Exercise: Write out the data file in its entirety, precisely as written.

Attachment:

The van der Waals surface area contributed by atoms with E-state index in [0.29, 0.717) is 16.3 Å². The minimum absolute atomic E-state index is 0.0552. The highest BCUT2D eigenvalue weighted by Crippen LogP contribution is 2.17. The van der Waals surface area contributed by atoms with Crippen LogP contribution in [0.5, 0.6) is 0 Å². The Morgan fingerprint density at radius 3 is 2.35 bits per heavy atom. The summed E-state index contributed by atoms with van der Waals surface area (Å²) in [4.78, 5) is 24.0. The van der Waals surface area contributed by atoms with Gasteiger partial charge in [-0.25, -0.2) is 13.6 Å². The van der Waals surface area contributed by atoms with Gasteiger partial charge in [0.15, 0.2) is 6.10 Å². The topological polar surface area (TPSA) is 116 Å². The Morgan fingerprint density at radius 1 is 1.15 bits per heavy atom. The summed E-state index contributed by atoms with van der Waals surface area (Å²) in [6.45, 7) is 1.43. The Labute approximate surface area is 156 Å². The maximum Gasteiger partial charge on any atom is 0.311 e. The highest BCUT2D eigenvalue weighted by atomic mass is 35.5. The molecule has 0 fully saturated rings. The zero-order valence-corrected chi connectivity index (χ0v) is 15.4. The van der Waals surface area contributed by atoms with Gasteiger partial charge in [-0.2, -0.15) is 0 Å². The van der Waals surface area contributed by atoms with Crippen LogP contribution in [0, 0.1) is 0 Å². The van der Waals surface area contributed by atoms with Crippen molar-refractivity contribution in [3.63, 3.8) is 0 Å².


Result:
The van der Waals surface area contributed by atoms with E-state index in [0.29, 0.717) is 16.3 Å². The minimum absolute atomic E-state index is 0.0552. The highest BCUT2D eigenvalue weighted by Crippen LogP contribution is 2.17. The van der Waals surface area contributed by atoms with Crippen LogP contribution in [0.5, 0.6) is 0 Å². The Morgan fingerprint density at radius 3 is 2.35 bits per heavy atom. The summed E-state index contributed by atoms with van der Waals surface area (Å²) in [4.78, 5) is 24.0. The van der Waals surface area contributed by atoms with Gasteiger partial charge in [-0.25, -0.2) is 13.6 Å². The van der Waals surface area contributed by atoms with Gasteiger partial charge in [0.15, 0.2) is 6.10 Å². The topological polar surface area (TPSA) is 116 Å². The Morgan fingerprint density at radius 1 is 1.15 bits per heavy atom. The summed E-state index contributed by atoms with van der Waals surface area (Å²) in [6.45, 7) is 1.43. The Labute approximate surface area is 156 Å². The maximum Gasteiger partial charge on any atom is 0.311 e. The highest BCUT2D eigenvalue weighted by atomic mass is 35.5. The molecule has 0 fully saturated rings. The zero-order valence-corrected chi connectivity index (χ0v) is 15.4. The van der Waals surface area contributed by atoms with Gasteiger partial charge in [-0.2, -0.15) is 0 Å². The van der Waals surface area contributed by atoms with Crippen LogP contribution in [0, 0.1) is 0 Å². The van der Waals surface area contributed by atoms with Crippen molar-refractivity contribution in [3.63, 3.8) is 0 Å².